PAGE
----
Senate Majority Leader Chuck Schumer on Wednesday pushed back on Republicans refusing to provide the votes to raise the debt ceiling and insisted that paying the country's bills is a bipartisan obligation.
"I cannot believe the Republicans will let the country default," Schumer, D-N.Y., said during a Capitol news conference.
"It has always been bipartisan to deal with the debt ceiling. When [Donald] Trump was president, I believe the Democrats joined with him to raise it three times."
Schumer's comments come after 46 Senate Republicans signed a letter pledging they will not vote to increase the debt ceiling, essentially putting the responsibility in Democrats' hands.
Led by Sen. Ron Johnson, R-Wis.., the letter is a rebuke of the Democrats' $1.9 trillion coronavirus stimulus law and the newly passed $3.5 trillion budget reconciliation bill.
"Because Democrats are responsible for the spending, they need to take responsibility for increasing the debt ceiling," the GOP senators said in their statement.
Senate Democrats early Wednesday passed a $3.5 trillion budget blueprint that Republicans have panned as a reckless spending spree that will drive up inflation. The legislation will serve as the vehicle for Democrats' broader goal of passing a so-called human infrastructure plan to make major investments in child care, education, health care and green energy that Schumer acknowledges will be "transformational" for America.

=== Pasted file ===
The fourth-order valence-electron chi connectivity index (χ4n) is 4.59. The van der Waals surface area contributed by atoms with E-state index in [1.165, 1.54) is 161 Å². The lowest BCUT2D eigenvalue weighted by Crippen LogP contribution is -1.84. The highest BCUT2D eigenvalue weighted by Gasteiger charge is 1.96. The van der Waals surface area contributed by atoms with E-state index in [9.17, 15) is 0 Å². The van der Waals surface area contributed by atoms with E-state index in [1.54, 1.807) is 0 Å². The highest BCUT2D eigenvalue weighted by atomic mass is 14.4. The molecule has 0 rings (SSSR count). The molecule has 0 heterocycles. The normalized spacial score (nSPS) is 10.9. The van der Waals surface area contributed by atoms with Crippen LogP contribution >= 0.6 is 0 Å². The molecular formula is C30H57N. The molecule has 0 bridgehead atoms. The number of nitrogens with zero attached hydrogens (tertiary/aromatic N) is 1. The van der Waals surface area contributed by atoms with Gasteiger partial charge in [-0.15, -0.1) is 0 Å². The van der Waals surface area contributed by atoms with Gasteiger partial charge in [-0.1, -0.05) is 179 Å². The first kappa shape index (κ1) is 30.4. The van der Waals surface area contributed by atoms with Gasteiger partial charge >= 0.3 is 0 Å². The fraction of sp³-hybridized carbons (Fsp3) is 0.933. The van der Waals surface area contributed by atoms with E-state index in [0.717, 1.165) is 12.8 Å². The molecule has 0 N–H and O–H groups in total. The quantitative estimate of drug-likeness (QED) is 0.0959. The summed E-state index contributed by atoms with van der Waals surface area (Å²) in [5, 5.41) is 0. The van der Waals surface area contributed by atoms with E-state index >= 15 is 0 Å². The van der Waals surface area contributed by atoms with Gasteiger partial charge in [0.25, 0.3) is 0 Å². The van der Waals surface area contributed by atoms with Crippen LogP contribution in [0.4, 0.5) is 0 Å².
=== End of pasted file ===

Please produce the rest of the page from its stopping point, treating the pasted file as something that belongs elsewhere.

But the budget bill did not include language to raise the federal debt limit, although the ceiling on government borrowing expired Aug. 1. The Treasury Department is already using so-called "extraordinary measures" to keep the government paying its bills until Congress passes legislation to raise the borrowing limit.
Schumer said Wednesday that he prefers a stand-alone bill to raise the debt limit, in part, to ensure the effort is bipartisan.
But critics say since Democrats control the White House and Congress, the burden is on them to come up with the politically tough votes to increase the debt ceiling.
Senate Minority Leader Mitch McConnell, R-Ky., said since Democrats are using a partisan process called budget reconciliation to pass major new spending initiatives without GOP support, Republicans won't offer an assist on the debt ceiling.
"Let me make something perfectly clear: If they don’t need or want our input, they won’t get our help," McConnell said last week. "They won’t get our help with the debt limit increase that these reckless plans will require."